We can learn a lot from the story of Noah—including how to quiet the noise around and inside of us.

Take a moment to imagine the sights, smells, sounds and stress that Noah must have experienced during all that time spent on the ark. With all the rain, the sky must have been very dark. With so many animals on board, there must have been quite a heavy stench in the air. And surely all those animals weren’t silent, not to mention the sounds that were likely made as huge drops of rain pelted against the wooden ship. The only thing that got Noah through it all was his strong walk with God—a walk that ironically enough meant a whole lot of sitting around and waiting.

Yep, I’ll bet you have even more in common with Noah than you thought!

You’re likely inundated with similarly strong distractions, too. Maybe you juggle a job and taking care of your family. Maybe you struggle with worry. Maybe you’re overwhelmed with trying to make ends meet. Maybe it’s all of the above. No matter what the noise is, we can choose to give it our attention or develop ways to tune it out.

Here are a few ideas for just how to do that:

Squash molehills before they become mountains.
Worry is adept at snowballing. So, as soon as you feel it creeping in, stop it.
Jesus told us not worry. And while this may be easier said than done—like anything else—we can get better with practice.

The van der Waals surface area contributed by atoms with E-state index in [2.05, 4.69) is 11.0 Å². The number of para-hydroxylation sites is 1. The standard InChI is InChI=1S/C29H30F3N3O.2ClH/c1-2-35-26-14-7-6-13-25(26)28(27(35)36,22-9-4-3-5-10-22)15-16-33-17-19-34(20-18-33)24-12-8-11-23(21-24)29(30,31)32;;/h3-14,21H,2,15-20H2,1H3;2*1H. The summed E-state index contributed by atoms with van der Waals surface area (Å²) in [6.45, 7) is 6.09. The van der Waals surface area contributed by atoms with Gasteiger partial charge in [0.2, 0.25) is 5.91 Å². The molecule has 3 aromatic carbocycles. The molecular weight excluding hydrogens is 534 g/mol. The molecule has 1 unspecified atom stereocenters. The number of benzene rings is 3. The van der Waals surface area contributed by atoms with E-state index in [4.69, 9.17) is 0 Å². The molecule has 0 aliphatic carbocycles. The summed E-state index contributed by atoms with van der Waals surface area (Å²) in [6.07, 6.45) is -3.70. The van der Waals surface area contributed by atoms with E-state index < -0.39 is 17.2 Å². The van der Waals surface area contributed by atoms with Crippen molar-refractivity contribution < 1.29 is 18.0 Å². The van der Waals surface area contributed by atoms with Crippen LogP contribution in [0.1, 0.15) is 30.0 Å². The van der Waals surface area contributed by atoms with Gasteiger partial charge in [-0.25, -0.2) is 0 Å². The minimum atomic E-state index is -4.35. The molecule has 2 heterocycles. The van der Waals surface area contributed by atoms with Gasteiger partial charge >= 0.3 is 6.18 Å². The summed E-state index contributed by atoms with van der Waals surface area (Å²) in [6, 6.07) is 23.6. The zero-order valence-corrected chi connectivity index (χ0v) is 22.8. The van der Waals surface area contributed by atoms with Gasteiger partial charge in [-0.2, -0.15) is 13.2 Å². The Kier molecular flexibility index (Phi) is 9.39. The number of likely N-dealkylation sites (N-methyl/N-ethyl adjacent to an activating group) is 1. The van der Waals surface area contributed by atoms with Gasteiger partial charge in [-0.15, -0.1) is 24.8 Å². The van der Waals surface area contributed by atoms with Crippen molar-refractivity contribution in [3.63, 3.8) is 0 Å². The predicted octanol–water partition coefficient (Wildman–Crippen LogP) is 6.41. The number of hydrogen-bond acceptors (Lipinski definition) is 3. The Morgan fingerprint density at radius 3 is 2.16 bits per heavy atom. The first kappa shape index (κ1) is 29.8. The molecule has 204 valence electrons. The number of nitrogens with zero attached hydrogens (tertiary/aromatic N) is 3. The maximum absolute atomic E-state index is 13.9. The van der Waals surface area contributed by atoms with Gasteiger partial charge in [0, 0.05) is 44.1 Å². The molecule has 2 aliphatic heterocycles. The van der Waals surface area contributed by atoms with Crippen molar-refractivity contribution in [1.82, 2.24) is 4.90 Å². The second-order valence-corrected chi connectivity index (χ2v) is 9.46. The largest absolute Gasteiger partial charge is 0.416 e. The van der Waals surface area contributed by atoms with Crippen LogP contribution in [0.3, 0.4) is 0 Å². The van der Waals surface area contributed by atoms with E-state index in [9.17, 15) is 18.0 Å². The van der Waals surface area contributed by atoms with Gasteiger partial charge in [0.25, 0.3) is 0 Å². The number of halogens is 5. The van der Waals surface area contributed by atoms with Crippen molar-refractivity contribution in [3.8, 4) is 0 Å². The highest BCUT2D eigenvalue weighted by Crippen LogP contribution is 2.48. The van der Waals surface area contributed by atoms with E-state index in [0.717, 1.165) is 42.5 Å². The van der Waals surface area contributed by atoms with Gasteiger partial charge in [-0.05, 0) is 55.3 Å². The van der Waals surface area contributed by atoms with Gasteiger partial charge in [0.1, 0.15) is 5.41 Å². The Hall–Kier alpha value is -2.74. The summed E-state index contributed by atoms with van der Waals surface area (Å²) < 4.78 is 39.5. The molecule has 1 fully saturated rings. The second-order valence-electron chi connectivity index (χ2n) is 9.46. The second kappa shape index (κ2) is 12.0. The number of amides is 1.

So, intentionally choose to accept His gracious gift of peace (John 14:27). And make room for His peace by giving Him your worries (Psalm 55:22).

Don’t ignore the noise.
Keep it contained—with the right perspective.
Sure, stress may be screaming for your attention. In fact, it may be absolutely demanding it. But keep it in its place by framing it in the proper perspective. God created us as human beings, not human doings. Our first and foremost job is to focus on, worship and bring glory to God (Isaiah 43:7, 43:21, Ecclesiastes 12:13, 1 Samuel 12:24). Everything else is secondary. Can’t seem to catch your breath? Close your eyes. Then, don’t just count to 10. Count on Him.

Get it out by writing it down.
Sometimes we truly can’t let things go or quiet our inner rumblings until we get it out somehow. This can meaning sharing with a trusted friend or spouse. But sometimes, things may be so private, fear-filled or shame-inducing, that even the idea of sharing with another person creates even more stress. So, write it down. Share it only with God. No shame or fear need be felt because He already knows (1 John 3:20) and still loves and wants to hear from us (Psalm 50:15). The act of putting our troubles (or anything, for that matter) down on paper actually helps us better process them, too. Instead of just noise, suddenly problems—and possible insights and solutions—can become much more clear. Worried about someone finding your private confessions and thoughts? Make a commitment to yourself to shred it afterward. It’s the process that’s important to quieting the noise, not necessarily the notes that remain afterward.